JANE HEATH SILCOCK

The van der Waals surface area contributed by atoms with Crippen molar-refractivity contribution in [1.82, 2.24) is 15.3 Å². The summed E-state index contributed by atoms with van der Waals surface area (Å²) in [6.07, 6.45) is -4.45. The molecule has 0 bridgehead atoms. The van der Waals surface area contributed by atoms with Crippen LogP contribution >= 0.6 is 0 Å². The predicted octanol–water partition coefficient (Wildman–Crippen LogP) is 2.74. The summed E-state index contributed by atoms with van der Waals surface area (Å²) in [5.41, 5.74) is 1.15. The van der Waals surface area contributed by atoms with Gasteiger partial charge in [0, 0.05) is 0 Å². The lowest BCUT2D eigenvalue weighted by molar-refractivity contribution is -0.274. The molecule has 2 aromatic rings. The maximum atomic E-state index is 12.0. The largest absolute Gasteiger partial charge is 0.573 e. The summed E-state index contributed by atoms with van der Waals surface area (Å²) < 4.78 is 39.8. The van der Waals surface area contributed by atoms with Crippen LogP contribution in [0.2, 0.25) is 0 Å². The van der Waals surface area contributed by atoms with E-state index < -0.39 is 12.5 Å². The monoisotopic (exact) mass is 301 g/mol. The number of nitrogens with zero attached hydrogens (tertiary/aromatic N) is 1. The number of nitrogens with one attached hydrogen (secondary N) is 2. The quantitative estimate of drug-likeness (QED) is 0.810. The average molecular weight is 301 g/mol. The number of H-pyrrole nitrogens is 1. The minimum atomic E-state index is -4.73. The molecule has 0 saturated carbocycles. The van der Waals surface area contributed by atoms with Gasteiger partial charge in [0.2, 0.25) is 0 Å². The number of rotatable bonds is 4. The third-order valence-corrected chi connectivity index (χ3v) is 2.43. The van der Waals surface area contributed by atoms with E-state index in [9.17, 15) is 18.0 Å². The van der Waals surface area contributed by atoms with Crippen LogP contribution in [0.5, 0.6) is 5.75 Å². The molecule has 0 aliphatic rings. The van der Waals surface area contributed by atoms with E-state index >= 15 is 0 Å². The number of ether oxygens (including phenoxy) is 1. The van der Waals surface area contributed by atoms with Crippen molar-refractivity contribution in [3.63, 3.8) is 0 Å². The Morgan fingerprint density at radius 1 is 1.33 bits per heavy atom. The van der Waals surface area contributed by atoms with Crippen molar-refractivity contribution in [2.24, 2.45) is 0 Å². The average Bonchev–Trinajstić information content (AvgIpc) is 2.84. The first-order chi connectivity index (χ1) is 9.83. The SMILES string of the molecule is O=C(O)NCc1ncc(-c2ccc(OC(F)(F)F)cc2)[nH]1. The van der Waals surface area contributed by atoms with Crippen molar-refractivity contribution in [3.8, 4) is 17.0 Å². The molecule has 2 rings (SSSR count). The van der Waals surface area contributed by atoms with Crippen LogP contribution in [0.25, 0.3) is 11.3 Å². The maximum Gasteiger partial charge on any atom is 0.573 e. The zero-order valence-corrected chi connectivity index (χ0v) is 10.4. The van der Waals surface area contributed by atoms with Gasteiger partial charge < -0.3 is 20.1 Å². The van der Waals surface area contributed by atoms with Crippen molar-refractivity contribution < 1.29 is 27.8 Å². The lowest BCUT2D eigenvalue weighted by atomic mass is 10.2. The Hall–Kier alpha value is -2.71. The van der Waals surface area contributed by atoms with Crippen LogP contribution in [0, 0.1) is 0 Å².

Jane Heath was born November 6, 1826 in Handley, Staffordshire, England. She was the eldest daughter of John Heath and Barbara Hulme. Her father was a decorator of china by trade. When she was about two years old her father was stricken with typhus fever, which left a nerve disability from which he never fully recovered. As a means of support her mother bought a baking business, which she personally conducted. After school and in holiday time, Jane worked in the shop or ran errands. At a very early age Jane would assist her mother when hired help would fail. She was a strong, healthy girl and matured early. She was educated in the schools at Handley and received a good common schools education together with plain and fancy needle work. She also learned knitting, plain and fancy stitches and shoe binding. She learned button hole making from a tailor. Dancing was one o f her many accomplishments. In the winter of 1840 and 1841, the Latter-day Saints came to Staffordshire, preaching the gospel as revealed to the Prophet Joseph Smith. A great many people in the different towns and cities of Staffordshire investigated and embraced the gospel. One of the first families in Handley to accept the gospel was Mr. and Mrs. Isaac Poole. Mrs. Poole was a patron of the bakery shop. She would often stay and chat with Jane when she found her not busy. The gospel had made so much difference in their lives that Mrs. Poole interested Jane in the new faith. Mrs. Poole was anxious for the young girl to hear her husband read the Bible for she was sure that it sounded much different since the new gospel had come to England. One day Jane went to hear Mr. Poole read in company with Thomas Silcock, a young man who had made his home with the Heath family for the past six years. His mother died when he was a small child. He and five other brothers and sisters lived with their father until he died, then Thomas went to live with the Heath family and worked at carpenter work and any kind of labor he could find to make a living. When Mr. Poole read of the Savior’s baptism, Jane was converted to the necessity of baptism by immersion. It was necessary for the Savior to go down into the water and be baptized by John it was also necessary for her. Thomas Silcock, was a convert and was baptized, but Jane was young and had to wait for the consent of her parents. John Heath was strictly moral religious man and Jane did not dare go to meetings or apply for baptism without her father’s consent. When thoroughly convinced that it was her duty to be baptized, she asked her father’s consent and he replied, “Jane, you are too young to think of religion.” She said, “No father, I am not.” In her soul Jane felt she was right, but she adored her father, so would not oppose him. In solitude she besought her Heavenly Father, asking him to soften her father’s heart to the new creed. Jane returned to her father and asked for his consent, but was again refused. Not wholly disheartened Jane waited until along in the afternoon when she for the third time made the question a matter of prayer. The third time she asked, her father said, “Yes, Jane you may go.” That evening early in the month of March 1841, Jane in company with Mrs. Poole, went to Burslem, an adjoining town. Jane went down into the water and was baptized by one who had authority to perform that ordinance in this dispensation of the Gospel. Later on in the same evening she was confirmed a member in the Church of Jesus Christ of Latter-day Saints by Elder Wilford Woodruff.